Trick or Treat: Treats your Pets Should Avoid

It’s spooky season! And this means that many of us will have some extra treats (for ourselves) lying around. But how can we safely include our fur family in all the fun?

Halloween candy is delicious, and Trick-or-Treating can be fun for the whole family – so here we break down some “treats” to beware of!

  1. Chocolate

Chocolate, especially dark chocolate, is very dangerous for cats and dogs when consumed. Keep any chocolate-based treats out of reach from your pets. There are multiple components to chocolate that make it hazardous for our fur family. Caffeine is found in chocolate and, when consumed by dogs and cats, can cause rapid breathing, muscle tremors, and heart palpitations. Similar symptoms and more serious symptoms, including seizures and cardiac issues, can arise from the theobromine content of chocolate. 

2. Xylitol

Sugarless candies (and essential oils, mints, and baked goods) might seem like a good treat idea for your pets, but beware! These candies use xylitol to sweeten them up – and xylitol is extremely toxic to dogs. Within 10 to 15 minutes after consumption, dogs can start to experience symptoms such as hypoglycemia and liver failure. Less information is available for our feline-friends though these should still be avoided in cats. 

3. Halloween-Themed Cocktails (Alcohol)

Spooky-themed cocktails can really turn your Halloween party into a super fun Monster-Mash! However, your pets should not be part of this fun. Alcohol poisoning in cats and dogs results in lowered blood pressure, body temperature, and blood sugar levels. In fact cats can experience liver damage and brain damage in response to alcohol poisoning. Other signs can include confusion, clumsy and staggered movements, and vomiting. Any garnishes used for cocktails may also pose a risk.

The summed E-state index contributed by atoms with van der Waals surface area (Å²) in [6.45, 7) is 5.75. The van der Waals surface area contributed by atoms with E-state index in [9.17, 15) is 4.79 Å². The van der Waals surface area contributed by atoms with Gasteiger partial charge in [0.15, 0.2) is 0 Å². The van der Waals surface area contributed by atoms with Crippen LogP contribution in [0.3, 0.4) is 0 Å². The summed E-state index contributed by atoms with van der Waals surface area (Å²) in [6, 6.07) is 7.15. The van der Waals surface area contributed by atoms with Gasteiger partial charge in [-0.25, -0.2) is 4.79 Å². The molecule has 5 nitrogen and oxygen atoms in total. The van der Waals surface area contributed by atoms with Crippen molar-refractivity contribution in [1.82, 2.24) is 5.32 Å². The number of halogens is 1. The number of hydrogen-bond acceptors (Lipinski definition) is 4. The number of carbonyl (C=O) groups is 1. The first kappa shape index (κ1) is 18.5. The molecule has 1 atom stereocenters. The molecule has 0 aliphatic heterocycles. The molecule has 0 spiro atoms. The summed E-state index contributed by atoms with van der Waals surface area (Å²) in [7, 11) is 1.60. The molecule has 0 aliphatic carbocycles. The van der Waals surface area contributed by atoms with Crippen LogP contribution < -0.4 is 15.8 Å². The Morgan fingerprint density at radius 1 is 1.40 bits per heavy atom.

4. Halloween Decorations

Many decorations used for Halloween can easily be snatched up and consumed by our pets. Try to use decorations that can’t be easily taken down by your pup or kitty, or keep them strategically out of reach. Certain decorations can cause obstructions in the gastrointestinal tract. In addition, your pets may have severe vomiting, may be dehydrated, and ultimately may require surgery (which can be pricey) if the items cannot be passed on their own. 

5. Overeating

Coincidentally, Halloween wraps up Pet Obesity Month (October). So here is your reminder that treats should all be fed in moderation and as part of a complete and balanced diet. Treats should not exceed more than 10 % of your pets’ daily calorie intake. Too many treats can cause gastrointestinal upset, vomiting, stomach pains, diarrhea, pancreatitis, and in the long-term can cause obesity and other serious health consequences. 

Let’s keep the scares at the haunted houses and not our own homes! Stick to treats that your pet will love and can be fed as a complete and balanced diet. 

For more information on toxic foods/items or what to do in an emergency, we have provided some resources below:

  1. Pet Poison Helpline| 855-764-7661 | www.petpoisonhelpline.com | Available 24-hours (Canada, US, Caribbean)
  2. Animal Poison Control Center | 888-426-4435 | www.aspca.org
  3. US Food & Drug Administration (FDA) | www.fda.gov
  4. Chocolate Toxicity Calculator (Includes other toxic foods)www.vetcalculators.com
  5. Your Veterinarian

For questions about how to best provide treats for your pets, contact our qualified in-house animal nutritionist (hannah@tomandsawyer.com) or your local veterinarian. 

Article written by

Hannah Godfrey
BSc H | MSc | Phd Student in Animal Nutrition
Tom&Sawyer Client Ambassador & Animal Nutritionist